Osteo treasures somewhat related to Santa

Some months ago while out in field, a few miles north of the polar circle, I found the remains of Santa’s little helper; in other words a reindeer (Rangifer tarandus).  

rangifer-tarandus-mandibulae1

The Mandible

 rangifer-tarandus-dentes1

Teeth

 rangifer-tarandus-radius-et-ulna

rangifer-tarandus-radius-et-ulna-2

The ulna and radius are closely linked though not fused like the Bovines.

 rangifer-tarandus-vertebrae

 A vertebrae

rangifer-tarandus-costae1

costae

rangifer-tarandus-coxae1 

rangifer-tarandus-coxae-2

Parts of the pelvis – one half os coxae

rangifer-tarandus-sacrum

 and the os sacrum.

 rangifer-tarandus-talus-2

Os talus

 rangifer-tarandus-mt1

Metatarsal bone

 rangifer-tarandus-hoof b

 rangifer-tarandus-hoof1

Phalanges number I-3

 reindeers

And at last this is what he/she looked like when alive.

 Magnus Reuterdahl

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About Magnus Reuterdahl

I am an archaeologist/Osteologist from Sweden. My main intrest lays in north Euorpean archaeology in, preferbly the prehistory of the late iron age and the neolithic periods. I've also got a strong intrest for Chinese archaeology, especially the neolithc Yangshao culture. I also write about cultural heritage and cultural history. Mitt namn är Magnus Reuterdahl, jag är arkeolog och osteolog och arbetar företrädesvis i Sverige även om jag gjort ett par vändor till Kina. På den här bloggen skriver jag om mitt yrke, om fornlämningar, kulturarv och kulturhistoria m m. View all posts by Magnus Reuterdahl

11 responses to “Osteo treasures somewhat related to Santa

  • ArchAsa

    You killed Rudolf!!!
    🙂

  • Leif

    According to my experience it is more common ti fond bones, sometime even form complete animals, in the north than in southern sweden. During the past years I have tried to clear a lot of bones, primarily from sheep, the natural way. But whenever I put them in a anthill or on the ground a fox or a badger takes them. I have tried to tie a ramahead with 1/2 inch rope to a tree. The rope was gnawed throu and the skull lost. This summer I chose to put the bones into metal baskets on top of anthills. This worked better, nonetheless several bones were lost when the baskets were dragged around the wood by a notorious scavenger. So, I congratulate you to the nice specimen. A pity thou that you could not determin its sex. But you should be able to say something about the age on basis of the teeth. Have you thought of splitting one of them to determine the age?

  • Magnus Reuterdahl

    ArchAsa – It wasn’t me… I promise… I’m just a scavenger 🙂

    Leif – When I return to Stockholm and the Osteological research laboratory sometime next year I’ll sex the reindeer, it should be fairly easy as I got a rather big part of it. The same goes for age, the growth zones on the bones, for example the proximal end of the tibia has not yet ossified so it should be fairly easy to estimate the age. I’ve also noticed that there seems to better circumstances for finding bones laying about up here though I’ve found some fine bones in Smaland as well for example the better part of wild boar, half a calf and parts of a fox. Depending on what animals one is looking for under the nests of eagles are great places to find bones from small mammalians, birds and fish.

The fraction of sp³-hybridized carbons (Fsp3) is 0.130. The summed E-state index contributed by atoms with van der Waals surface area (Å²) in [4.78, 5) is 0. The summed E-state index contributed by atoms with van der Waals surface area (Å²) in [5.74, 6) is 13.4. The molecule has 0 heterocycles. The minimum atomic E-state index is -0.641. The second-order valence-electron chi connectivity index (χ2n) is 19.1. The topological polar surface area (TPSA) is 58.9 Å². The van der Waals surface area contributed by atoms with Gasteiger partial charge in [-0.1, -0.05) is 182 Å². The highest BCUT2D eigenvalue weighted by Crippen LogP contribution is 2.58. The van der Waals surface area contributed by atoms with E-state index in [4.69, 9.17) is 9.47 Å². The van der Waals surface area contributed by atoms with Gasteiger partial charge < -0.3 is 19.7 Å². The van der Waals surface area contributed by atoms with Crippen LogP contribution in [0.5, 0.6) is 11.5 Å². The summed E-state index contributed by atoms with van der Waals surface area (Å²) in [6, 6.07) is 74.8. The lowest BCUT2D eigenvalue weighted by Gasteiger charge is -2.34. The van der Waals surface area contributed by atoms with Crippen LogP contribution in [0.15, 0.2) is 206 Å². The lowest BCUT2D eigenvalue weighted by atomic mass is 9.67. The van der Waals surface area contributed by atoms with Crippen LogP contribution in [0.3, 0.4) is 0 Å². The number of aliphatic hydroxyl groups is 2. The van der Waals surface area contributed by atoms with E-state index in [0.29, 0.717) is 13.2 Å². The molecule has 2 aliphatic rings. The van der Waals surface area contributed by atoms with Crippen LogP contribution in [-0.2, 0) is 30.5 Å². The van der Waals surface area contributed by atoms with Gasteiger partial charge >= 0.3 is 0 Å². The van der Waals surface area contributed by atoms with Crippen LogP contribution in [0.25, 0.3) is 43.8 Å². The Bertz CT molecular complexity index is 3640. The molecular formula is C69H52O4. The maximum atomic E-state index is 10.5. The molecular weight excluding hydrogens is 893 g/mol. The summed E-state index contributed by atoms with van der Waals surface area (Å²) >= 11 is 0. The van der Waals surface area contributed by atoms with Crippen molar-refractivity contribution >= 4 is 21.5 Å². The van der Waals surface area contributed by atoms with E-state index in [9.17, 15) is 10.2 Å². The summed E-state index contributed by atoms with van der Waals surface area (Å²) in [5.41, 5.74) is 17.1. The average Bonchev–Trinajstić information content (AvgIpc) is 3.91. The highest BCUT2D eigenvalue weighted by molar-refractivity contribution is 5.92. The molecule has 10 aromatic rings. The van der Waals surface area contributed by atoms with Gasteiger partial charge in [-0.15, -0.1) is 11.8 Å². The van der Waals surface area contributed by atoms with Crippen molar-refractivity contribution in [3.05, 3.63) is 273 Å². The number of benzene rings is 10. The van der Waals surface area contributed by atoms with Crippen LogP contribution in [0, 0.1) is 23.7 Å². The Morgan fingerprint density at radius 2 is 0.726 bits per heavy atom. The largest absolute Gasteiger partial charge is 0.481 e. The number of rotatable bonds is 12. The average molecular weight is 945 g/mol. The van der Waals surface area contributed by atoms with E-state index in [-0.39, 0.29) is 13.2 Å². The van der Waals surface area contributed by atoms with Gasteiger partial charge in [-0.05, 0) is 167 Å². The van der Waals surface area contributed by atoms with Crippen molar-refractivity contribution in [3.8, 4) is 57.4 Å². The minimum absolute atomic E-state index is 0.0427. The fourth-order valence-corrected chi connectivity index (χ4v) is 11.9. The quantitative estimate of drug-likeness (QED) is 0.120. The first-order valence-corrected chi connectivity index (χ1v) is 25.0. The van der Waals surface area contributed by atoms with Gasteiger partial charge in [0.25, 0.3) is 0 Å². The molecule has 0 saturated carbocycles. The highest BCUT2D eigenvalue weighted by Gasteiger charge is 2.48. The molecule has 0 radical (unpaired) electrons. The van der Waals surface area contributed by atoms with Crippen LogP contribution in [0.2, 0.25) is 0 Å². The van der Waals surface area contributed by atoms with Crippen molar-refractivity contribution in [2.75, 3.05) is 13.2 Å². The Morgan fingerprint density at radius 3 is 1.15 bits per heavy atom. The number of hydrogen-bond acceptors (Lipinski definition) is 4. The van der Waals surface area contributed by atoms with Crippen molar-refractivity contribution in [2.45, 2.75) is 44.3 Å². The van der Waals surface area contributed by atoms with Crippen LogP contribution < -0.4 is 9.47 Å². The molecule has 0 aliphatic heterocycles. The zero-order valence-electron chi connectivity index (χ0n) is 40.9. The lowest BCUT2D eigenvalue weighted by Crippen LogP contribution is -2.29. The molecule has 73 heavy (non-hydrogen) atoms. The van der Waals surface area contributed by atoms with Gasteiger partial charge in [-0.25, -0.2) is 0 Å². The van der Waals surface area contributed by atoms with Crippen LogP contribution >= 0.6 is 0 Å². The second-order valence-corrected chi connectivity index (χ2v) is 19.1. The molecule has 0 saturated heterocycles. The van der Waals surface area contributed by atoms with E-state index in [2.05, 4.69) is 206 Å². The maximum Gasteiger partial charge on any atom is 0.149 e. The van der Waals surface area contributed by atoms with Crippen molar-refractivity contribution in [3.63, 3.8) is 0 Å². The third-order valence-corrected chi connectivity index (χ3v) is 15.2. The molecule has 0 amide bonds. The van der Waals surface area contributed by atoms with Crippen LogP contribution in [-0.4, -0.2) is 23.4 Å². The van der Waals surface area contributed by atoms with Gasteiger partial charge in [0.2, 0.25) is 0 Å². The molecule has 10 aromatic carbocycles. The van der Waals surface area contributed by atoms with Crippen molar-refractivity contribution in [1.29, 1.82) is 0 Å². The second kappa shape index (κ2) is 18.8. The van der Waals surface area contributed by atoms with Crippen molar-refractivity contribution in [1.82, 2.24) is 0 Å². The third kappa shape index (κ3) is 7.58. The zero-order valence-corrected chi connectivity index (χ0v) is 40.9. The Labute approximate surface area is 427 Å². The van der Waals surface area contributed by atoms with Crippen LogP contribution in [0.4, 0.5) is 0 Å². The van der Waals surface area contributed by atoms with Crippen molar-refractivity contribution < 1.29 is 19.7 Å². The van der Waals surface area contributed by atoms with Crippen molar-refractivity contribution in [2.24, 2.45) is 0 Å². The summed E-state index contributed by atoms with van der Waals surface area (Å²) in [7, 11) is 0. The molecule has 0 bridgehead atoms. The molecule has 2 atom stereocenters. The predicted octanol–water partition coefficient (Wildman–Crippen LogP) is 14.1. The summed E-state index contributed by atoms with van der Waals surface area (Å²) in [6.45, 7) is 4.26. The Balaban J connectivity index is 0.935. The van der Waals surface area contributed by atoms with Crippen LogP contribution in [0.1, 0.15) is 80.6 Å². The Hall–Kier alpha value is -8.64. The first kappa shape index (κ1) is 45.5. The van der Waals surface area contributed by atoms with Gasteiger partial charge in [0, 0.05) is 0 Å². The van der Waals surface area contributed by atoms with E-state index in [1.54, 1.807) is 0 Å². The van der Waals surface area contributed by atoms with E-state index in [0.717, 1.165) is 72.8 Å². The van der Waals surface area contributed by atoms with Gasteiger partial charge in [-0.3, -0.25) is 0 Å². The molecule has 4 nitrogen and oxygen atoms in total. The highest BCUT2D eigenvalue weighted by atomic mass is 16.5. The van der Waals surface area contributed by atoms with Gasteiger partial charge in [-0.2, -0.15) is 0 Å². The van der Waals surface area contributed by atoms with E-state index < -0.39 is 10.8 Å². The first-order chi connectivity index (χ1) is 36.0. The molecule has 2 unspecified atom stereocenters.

Magnus

  • Leif

    But you are not really allowed to get that close to an eagles nest are you? But maybe that only applies when the birds are nesting.

  • Leif

    ArchAsa – I´ll gladly kill Rudolf for you.
    But maybe not.

    I´d prefer a hunting opportunity on a wild reindeer, not the domesticated ones.

  • Magnus Reuterdahl

    Leif – As I’ve understand it, it is during the nesting season that it’s not allowed, though I’m not sure I would like to be all that near then anyways.

    ArchAsa – as I don’t have a licence it wouldn’t be proper, though I’ve got noting against hunting and I am considering taking the livence when it’s convient, e.g. when I know that I’ll be steady in one place more than a few months. It is of the bigger setbacks of working on short contracts,the loss of possiblity to further educate oneself through short courses etc.; for example take a huniting licence or read chinese or whatever.

    Magnus

  • Leif

    intensive course – that´s how I took my licence. 4 days 8 am – 9 pm. It was long since I was that tired, well not. I have small children so I´m actually used to exthausion.

  • Magnus Reuterdahl

    That’s one way to do it, though I think I would like to take my time, I’ve found that, at least for me, it’s a better way to make the knowledge lasting.

    So I’ll wait awhile and hope for a little longer employment or way not some years at a University doing post-graduate studies.

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  • Magnus Reuterdahl

    Yes fairly recently, my guess is that the animal died of either disease or by a predator of some sort a year or so ago. It doesn’t seem to have been slaughtered as it was more or less complete, part of head and some bones from the upper part of the body was missing, but I guess that it also could be a mercy kill if the animal had been sick or hurt.

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